Today I present one of the undoubtedly great improvements of Xailer 5 and it is the new control TCardBox (cards). This new control is especially indicated to replace great amount of ‘Browses’, but above all, to be a fundamental control in the development of applications for tablets.
It might seem that the TCardBox control are just many panels aligned to alTOP, in which each one contains other controls with different alignments. Not at all, TCardBox is a unique control, with a single window handle that is prepared to process millions of records as fast as a dozen of them would treat. In terms of speed and resource consumption it is equivalent to a TBrowse control. Therefore, do not hesitate to use it as if it were a TBrowse object.
Keeping in mind the great speed and low consumption of resources required, an absolutely new control has been developed that does not exist in other development environments and whose design is totally visual and very simple. However, it requires a small introductory explanation that clearly shows how it works. Here is the card design shown at the beginning of this article:
As you can see, in design time only one card is displayed and it is divided into several sections, which will show each of the elements that we want to visualize. Each of these sections inside the card is a TCardItem control, which is a simple object inherited from the TComponent base class which has a series of properties to set its parameters, like Alignment, color, and text or image to display. The number that shows each of the TCardItem matches your creation order, which is just as important of controls alignment. When you create a TCardBox object this is what is shown in the IDE:Only a rectangle of what the card occupies is shown. That is all. In order to display something in the control it is necessary to add a TCardItem control, which would be the equivalent of a adding a column in a TBrowse. When you add a control through its context menu you will see the following:Notice how there is a new rectangle with the number ‘1‘ inside the card. This rectangle is a TCardItem control and would be the equivalent of a TBrowse column object. If you click on the rectangle with the mouse you can start editing all its properties just as you would with a column object.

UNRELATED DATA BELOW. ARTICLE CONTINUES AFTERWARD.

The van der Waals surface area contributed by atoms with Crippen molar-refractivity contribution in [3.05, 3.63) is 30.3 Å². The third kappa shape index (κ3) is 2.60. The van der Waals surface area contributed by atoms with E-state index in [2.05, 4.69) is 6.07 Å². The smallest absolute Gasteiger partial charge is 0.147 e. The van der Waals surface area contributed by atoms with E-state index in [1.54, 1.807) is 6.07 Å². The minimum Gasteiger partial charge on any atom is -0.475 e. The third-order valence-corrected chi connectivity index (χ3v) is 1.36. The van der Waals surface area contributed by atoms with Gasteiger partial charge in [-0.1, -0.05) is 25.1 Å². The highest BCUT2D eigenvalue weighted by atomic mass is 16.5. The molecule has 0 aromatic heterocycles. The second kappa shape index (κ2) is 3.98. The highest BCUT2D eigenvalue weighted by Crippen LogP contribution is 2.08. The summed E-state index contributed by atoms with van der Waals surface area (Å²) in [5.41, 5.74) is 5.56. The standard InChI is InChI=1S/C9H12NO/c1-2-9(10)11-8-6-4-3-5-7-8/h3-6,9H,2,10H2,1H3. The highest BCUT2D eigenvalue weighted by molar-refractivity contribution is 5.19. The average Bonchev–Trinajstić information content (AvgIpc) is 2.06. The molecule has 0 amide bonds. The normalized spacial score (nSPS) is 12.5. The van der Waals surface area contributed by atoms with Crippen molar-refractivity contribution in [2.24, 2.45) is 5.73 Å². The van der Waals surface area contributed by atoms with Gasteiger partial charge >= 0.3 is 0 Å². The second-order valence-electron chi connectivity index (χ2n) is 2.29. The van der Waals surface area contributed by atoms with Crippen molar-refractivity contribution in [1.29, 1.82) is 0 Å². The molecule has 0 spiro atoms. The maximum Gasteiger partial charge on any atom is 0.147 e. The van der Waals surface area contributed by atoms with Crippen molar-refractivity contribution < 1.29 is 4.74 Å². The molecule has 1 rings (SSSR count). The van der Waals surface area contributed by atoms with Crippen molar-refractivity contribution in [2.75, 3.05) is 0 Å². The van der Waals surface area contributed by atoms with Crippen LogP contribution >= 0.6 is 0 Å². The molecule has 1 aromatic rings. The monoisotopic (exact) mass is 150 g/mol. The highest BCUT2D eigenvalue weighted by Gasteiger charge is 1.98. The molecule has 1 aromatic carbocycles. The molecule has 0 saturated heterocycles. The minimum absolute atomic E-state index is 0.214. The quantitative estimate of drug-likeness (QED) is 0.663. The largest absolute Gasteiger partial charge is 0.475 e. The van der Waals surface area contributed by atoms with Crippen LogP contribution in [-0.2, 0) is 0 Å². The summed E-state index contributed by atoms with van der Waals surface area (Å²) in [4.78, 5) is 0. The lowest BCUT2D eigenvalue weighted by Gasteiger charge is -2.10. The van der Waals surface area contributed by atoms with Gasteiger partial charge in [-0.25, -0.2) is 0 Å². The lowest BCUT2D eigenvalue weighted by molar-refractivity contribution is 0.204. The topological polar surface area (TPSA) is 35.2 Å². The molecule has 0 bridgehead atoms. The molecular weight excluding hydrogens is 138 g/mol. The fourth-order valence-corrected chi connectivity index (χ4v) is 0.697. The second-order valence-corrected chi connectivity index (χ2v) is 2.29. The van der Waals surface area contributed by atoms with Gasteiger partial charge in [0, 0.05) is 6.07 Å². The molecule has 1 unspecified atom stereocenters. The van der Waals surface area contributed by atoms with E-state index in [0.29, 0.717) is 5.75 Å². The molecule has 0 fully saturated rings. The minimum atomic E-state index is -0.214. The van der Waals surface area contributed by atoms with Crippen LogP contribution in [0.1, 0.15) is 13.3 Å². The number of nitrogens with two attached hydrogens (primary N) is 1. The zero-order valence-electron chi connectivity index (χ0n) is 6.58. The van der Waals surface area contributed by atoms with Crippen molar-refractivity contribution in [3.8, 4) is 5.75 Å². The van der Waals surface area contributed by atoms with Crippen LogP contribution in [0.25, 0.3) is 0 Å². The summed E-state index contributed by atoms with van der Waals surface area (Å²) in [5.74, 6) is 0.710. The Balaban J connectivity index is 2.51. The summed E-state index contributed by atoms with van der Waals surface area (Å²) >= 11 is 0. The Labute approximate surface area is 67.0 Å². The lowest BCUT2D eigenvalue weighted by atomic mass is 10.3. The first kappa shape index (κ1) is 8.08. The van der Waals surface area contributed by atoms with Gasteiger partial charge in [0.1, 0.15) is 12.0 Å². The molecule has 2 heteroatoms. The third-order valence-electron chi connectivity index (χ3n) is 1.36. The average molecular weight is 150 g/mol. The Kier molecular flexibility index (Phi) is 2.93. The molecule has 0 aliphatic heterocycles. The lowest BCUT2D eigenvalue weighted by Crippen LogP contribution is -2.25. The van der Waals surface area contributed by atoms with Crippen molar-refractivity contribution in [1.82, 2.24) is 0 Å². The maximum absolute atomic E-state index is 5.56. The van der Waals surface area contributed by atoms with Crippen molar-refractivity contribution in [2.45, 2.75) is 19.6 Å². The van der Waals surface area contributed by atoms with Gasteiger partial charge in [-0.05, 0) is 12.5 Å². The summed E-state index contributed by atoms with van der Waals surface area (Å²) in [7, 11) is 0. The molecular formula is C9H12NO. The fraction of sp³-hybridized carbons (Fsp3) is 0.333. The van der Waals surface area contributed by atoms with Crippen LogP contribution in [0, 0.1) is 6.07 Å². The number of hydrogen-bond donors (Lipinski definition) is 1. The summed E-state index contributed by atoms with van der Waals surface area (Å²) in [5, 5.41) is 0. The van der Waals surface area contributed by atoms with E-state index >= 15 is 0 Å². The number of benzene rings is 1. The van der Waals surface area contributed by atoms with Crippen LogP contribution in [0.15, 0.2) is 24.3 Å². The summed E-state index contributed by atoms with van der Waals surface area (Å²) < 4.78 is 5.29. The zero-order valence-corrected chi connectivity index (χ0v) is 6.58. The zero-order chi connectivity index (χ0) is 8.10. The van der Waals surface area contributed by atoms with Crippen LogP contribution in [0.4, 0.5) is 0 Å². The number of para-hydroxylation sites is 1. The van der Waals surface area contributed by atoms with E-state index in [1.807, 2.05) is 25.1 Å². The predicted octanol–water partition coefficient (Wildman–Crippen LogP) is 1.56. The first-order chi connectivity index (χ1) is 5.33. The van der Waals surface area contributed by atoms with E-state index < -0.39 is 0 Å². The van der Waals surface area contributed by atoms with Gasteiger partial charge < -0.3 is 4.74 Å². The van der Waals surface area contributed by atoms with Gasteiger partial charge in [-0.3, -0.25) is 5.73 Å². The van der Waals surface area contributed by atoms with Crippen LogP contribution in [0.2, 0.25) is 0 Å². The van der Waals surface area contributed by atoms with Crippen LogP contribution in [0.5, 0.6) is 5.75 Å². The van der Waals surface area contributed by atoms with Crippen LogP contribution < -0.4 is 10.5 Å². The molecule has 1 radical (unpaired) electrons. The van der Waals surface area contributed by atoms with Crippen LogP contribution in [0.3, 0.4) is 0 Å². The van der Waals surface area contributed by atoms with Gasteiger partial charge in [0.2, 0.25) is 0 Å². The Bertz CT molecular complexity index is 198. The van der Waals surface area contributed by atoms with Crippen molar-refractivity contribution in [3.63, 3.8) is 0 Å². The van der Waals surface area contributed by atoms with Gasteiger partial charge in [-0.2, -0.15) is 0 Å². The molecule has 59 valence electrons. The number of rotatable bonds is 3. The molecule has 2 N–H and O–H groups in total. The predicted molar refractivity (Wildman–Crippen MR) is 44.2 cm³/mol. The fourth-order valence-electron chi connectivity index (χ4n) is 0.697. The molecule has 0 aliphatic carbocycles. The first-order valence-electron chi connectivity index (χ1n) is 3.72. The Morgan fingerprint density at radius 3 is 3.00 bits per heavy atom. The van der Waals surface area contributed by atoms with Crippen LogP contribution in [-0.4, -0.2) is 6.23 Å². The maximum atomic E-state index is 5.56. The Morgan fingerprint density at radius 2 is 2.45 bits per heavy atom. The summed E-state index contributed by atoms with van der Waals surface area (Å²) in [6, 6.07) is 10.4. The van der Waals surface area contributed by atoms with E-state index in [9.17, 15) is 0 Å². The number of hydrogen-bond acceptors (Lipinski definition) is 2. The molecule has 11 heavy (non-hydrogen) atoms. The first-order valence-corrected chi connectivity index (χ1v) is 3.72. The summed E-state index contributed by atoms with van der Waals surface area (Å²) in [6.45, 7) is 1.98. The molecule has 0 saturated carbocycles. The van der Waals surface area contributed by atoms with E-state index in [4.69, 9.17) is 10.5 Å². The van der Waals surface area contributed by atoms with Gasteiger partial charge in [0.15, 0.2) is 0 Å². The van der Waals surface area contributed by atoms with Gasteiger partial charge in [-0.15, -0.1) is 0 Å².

There are four properties that indicate the occupation of the item in its container, which are:
- Its property nSize which indicates its size.
- Its property nAlign which sets its alignment inside the card.
- Its property nAlignWeight which indicates its weight with other items with same alignment and consecutive creation.
- Its property nSiblingWeight (weight between siblings) which sets the the weight of an item respect a base item (its eldest sibling).
The nSize property indicates the size of the item. Note that if the orientation is vertical, its value indicates the width of the control, while if it is horizontal it will indicate its height.
The nAlign property indicates the alignment in the same way as a TPanel control on a form. In fact, it can have the same values: alTOP, alBOTTOM, alLEFT, alRIGHT and alCLIENT (except alNONE). The alignment alLEFT is the one that has been set in the image above.